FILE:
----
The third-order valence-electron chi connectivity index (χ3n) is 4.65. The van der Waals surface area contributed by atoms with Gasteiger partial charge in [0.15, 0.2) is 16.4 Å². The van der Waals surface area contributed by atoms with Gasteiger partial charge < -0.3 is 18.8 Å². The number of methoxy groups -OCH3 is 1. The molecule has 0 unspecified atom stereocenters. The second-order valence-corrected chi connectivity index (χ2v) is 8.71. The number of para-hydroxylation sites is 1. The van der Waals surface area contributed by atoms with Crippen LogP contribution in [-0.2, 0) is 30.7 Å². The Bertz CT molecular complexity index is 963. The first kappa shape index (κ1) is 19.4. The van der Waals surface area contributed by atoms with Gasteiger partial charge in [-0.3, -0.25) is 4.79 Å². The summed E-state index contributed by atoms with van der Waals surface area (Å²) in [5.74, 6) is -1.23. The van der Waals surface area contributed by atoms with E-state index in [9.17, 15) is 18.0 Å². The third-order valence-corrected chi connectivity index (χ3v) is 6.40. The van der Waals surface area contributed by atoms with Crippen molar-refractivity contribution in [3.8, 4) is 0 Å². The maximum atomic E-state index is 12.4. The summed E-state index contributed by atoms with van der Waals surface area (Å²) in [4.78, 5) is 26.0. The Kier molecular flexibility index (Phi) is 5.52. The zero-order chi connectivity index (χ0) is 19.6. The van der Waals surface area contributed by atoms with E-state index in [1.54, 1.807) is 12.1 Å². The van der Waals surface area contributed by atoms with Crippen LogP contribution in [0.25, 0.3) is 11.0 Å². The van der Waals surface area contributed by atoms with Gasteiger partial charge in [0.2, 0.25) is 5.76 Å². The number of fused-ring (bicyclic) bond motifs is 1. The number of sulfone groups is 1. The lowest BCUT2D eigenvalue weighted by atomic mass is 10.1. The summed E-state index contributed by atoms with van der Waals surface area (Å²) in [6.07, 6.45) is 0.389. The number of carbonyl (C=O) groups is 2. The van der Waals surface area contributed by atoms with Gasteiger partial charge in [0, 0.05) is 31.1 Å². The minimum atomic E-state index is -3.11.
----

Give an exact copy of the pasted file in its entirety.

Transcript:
The third-order valence-electron chi connectivity index (χ3n) is 4.65. The van der Waals surface area contributed by atoms with Gasteiger partial charge in [0.15, 0.2) is 16.4 Å². The van der Waals surface area contributed by atoms with Gasteiger partial charge < -0.3 is 18.8 Å². The number of methoxy groups -OCH3 is 1. The molecule has 0 unspecified atom stereocenters. The second-order valence-corrected chi connectivity index (χ2v) is 8.71. The number of para-hydroxylation sites is 1. The van der Waals surface area contributed by atoms with Crippen LogP contribution in [-0.2, 0) is 30.7 Å². The Bertz CT molecular complexity index is 963. The first kappa shape index (κ1) is 19.4. The van der Waals surface area contributed by atoms with Gasteiger partial charge in [-0.3, -0.25) is 4.79 Å². The summed E-state index contributed by atoms with van der Waals surface area (Å²) in [5.74, 6) is -1.23. The van der Waals surface area contributed by atoms with E-state index in [9.17, 15) is 18.0 Å². The third-order valence-corrected chi connectivity index (χ3v) is 6.40. The van der Waals surface area contributed by atoms with Crippen molar-refractivity contribution in [3.8, 4) is 0 Å². The maximum atomic E-state index is 12.4. The summed E-state index contributed by atoms with van der Waals surface area (Å²) in [4.78, 5) is 26.0. The Kier molecular flexibility index (Phi) is 5.52. The zero-order chi connectivity index (χ0) is 19.6. The van der Waals surface area contributed by atoms with E-state index in [1.54, 1.807) is 12.1 Å². The van der Waals surface area contributed by atoms with Crippen LogP contribution in [0.25, 0.3) is 11.0 Å². The van der Waals surface area contributed by atoms with Gasteiger partial charge in [0.2, 0.25) is 5.76 Å². The number of fused-ring (bicyclic) bond motifs is 1. The number of sulfone groups is 1. The lowest BCUT2D eigenvalue weighted by atomic mass is 10.1. The summed E-state index contributed by atoms with van der Waals surface area (Å²) in [6.07, 6.45) is 0.389. The number of carbonyl (C=O) groups is 2. The van der Waals surface area contributed by atoms with Gasteiger partial charge in [0, 0.05) is 31.1 Å². The minimum atomic E-state index is -3.11.